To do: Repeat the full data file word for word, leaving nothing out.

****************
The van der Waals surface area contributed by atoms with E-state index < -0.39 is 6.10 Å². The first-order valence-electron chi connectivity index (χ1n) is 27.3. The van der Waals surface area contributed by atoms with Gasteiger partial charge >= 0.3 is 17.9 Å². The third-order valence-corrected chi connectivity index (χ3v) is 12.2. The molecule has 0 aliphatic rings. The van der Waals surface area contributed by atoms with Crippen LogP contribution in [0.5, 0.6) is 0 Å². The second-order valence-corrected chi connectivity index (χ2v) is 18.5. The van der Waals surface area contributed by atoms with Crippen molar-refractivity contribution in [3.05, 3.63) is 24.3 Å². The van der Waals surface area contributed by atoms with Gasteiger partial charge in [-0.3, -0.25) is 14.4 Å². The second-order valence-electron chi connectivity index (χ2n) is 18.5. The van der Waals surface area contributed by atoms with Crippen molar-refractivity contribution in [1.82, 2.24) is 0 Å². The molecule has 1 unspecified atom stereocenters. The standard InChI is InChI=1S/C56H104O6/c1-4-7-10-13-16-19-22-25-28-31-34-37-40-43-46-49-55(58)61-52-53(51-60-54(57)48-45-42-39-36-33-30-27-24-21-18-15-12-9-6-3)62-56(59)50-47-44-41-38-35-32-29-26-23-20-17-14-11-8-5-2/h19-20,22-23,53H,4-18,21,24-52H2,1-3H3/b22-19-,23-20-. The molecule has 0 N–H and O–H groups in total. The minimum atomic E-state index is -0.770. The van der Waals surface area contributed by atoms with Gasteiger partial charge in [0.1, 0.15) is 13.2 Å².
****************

The van der Waals surface area contributed by atoms with E-state index < -0.39 is 6.10 Å². The first-order valence-electron chi connectivity index (χ1n) is 27.3. The van der Waals surface area contributed by atoms with Gasteiger partial charge >= 0.3 is 17.9 Å². The third-order valence-corrected chi connectivity index (χ3v) is 12.2. The molecule has 0 aliphatic rings. The van der Waals surface area contributed by atoms with Crippen LogP contribution in [0.5, 0.6) is 0 Å². The second-order valence-corrected chi connectivity index (χ2v) is 18.5. The van der Waals surface area contributed by atoms with Crippen molar-refractivity contribution in [3.05, 3.63) is 24.3 Å². The van der Waals surface area contributed by atoms with Gasteiger partial charge in [-0.3, -0.25) is 14.4 Å². The second-order valence-electron chi connectivity index (χ2n) is 18.5. The van der Waals surface area contributed by atoms with Crippen molar-refractivity contribution in [1.82, 2.24) is 0 Å². The molecule has 1 unspecified atom stereocenters. The standard InChI is InChI=1S/C56H104O6/c1-4-7-10-13-16-19-22-25-28-31-34-37-40-43-46-49-55(58)61-52-53(51-60-54(57)48-45-42-39-36-33-30-27-24-21-18-15-12-9-6-3)62-56(59)50-47-44-41-38-35-32-29-26-23-20-17-14-11-8-5-2/h19-20,22-23,53H,4-18,21,24-52H2,1-3H3/b22-19-,23-20-. The molecule has 0 N–H and O–H groups in total. The minimum atomic E-state index is -0.770. The van der Waals surface area contributed by atoms with Gasteiger partial charge in [0.1, 0.15) is 13.2 Å².